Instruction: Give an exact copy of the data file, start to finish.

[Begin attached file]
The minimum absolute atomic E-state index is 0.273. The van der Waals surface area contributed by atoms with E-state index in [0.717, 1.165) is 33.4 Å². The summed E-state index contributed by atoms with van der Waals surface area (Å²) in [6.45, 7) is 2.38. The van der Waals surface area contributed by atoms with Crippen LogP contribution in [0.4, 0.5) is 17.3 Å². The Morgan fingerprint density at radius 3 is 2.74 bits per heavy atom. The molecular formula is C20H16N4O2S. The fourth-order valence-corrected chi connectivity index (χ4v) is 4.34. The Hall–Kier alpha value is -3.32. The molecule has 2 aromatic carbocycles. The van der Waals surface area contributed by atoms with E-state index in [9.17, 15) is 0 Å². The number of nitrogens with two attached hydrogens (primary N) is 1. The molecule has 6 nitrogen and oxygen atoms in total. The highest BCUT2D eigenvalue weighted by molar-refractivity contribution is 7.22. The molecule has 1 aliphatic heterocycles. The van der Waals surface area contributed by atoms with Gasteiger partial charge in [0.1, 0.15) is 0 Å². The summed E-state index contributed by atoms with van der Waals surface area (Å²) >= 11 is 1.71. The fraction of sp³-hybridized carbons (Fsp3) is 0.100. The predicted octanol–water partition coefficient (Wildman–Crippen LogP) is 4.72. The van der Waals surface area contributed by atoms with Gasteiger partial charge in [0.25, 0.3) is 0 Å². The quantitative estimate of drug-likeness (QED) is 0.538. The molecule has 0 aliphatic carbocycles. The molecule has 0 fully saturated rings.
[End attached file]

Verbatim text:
The minimum absolute atomic E-state index is 0.273. The van der Waals surface area contributed by atoms with E-state index in [0.717, 1.165) is 33.4 Å². The summed E-state index contributed by atoms with van der Waals surface area (Å²) in [6.45, 7) is 2.38. The van der Waals surface area contributed by atoms with Crippen LogP contribution in [0.4, 0.5) is 17.3 Å². The Morgan fingerprint density at radius 3 is 2.74 bits per heavy atom. The molecular formula is C20H16N4O2S. The fourth-order valence-corrected chi connectivity index (χ4v) is 4.34. The Hall–Kier alpha value is -3.32. The molecule has 2 aromatic carbocycles. The van der Waals surface area contributed by atoms with E-state index in [9.17, 15) is 0 Å². The number of nitrogens with two attached hydrogens (primary N) is 1. The molecule has 6 nitrogen and oxygen atoms in total. The highest BCUT2D eigenvalue weighted by molar-refractivity contribution is 7.22. The molecule has 1 aliphatic heterocycles. The van der Waals surface area contributed by atoms with Gasteiger partial charge in [0.1, 0.15) is 0 Å². The summed E-state index contributed by atoms with van der Waals surface area (Å²) >= 11 is 1.71. The fraction of sp³-hybridized carbons (Fsp3) is 0.100. The predicted octanol–water partition coefficient (Wildman–Crippen LogP) is 4.72. The van der Waals surface area contributed by atoms with Gasteiger partial charge in [0.25, 0.3) is 0 Å². The quantitative estimate of drug-likeness (QED) is 0.538. The molecule has 0 aliphatic carbocycles. The molecule has 0 fully saturated rings.